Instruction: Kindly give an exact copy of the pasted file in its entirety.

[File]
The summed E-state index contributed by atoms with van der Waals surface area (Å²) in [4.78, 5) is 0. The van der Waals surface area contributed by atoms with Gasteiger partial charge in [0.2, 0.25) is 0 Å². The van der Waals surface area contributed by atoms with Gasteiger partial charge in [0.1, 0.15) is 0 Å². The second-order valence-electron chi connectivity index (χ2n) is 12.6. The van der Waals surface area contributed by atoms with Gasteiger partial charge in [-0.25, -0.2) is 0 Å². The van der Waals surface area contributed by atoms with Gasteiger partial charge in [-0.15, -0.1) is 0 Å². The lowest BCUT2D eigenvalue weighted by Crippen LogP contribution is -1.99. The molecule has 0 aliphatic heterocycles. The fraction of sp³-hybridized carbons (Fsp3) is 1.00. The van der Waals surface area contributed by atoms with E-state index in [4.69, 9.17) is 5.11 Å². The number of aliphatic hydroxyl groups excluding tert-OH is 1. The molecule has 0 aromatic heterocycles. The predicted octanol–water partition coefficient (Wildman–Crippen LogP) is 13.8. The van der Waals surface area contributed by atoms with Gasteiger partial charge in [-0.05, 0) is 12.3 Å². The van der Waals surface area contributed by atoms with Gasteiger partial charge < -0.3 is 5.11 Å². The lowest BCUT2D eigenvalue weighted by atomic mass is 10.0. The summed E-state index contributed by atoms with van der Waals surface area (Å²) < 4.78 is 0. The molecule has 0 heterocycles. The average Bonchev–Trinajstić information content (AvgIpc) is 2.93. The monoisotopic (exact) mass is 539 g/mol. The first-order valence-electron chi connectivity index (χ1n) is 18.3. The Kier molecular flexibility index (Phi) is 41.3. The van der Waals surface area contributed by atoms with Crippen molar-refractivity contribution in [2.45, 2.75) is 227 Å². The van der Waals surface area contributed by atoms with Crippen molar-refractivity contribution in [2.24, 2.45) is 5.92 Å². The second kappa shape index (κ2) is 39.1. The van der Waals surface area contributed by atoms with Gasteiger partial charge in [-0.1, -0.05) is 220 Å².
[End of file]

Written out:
The summed E-state index contributed by atoms with van der Waals surface area (Å²) in [4.78, 5) is 0. The van der Waals surface area contributed by atoms with Gasteiger partial charge in [0.2, 0.25) is 0 Å². The van der Waals surface area contributed by atoms with Gasteiger partial charge in [0.1, 0.15) is 0 Å². The second-order valence-electron chi connectivity index (χ2n) is 12.6. The van der Waals surface area contributed by atoms with Gasteiger partial charge in [-0.25, -0.2) is 0 Å². The van der Waals surface area contributed by atoms with Gasteiger partial charge in [-0.15, -0.1) is 0 Å². The lowest BCUT2D eigenvalue weighted by Crippen LogP contribution is -1.99. The molecule has 0 aliphatic heterocycles. The fraction of sp³-hybridized carbons (Fsp3) is 1.00. The van der Waals surface area contributed by atoms with E-state index in [4.69, 9.17) is 5.11 Å². The number of aliphatic hydroxyl groups excluding tert-OH is 1. The molecule has 0 aromatic heterocycles. The predicted octanol–water partition coefficient (Wildman–Crippen LogP) is 13.8. The van der Waals surface area contributed by atoms with Gasteiger partial charge in [-0.05, 0) is 12.3 Å². The van der Waals surface area contributed by atoms with Gasteiger partial charge < -0.3 is 5.11 Å². The lowest BCUT2D eigenvalue weighted by atomic mass is 10.0. The summed E-state index contributed by atoms with van der Waals surface area (Å²) < 4.78 is 0. The molecule has 0 heterocycles. The average Bonchev–Trinajstić information content (AvgIpc) is 2.93. The monoisotopic (exact) mass is 539 g/mol. The first-order valence-electron chi connectivity index (χ1n) is 18.3. The Kier molecular flexibility index (Phi) is 41.3. The van der Waals surface area contributed by atoms with Crippen molar-refractivity contribution in [2.45, 2.75) is 227 Å². The van der Waals surface area contributed by atoms with Crippen molar-refractivity contribution in [2.24, 2.45) is 5.92 Å². The second kappa shape index (κ2) is 39.1. The van der Waals surface area contributed by atoms with Gasteiger partial charge in [-0.1, -0.05) is 220 Å².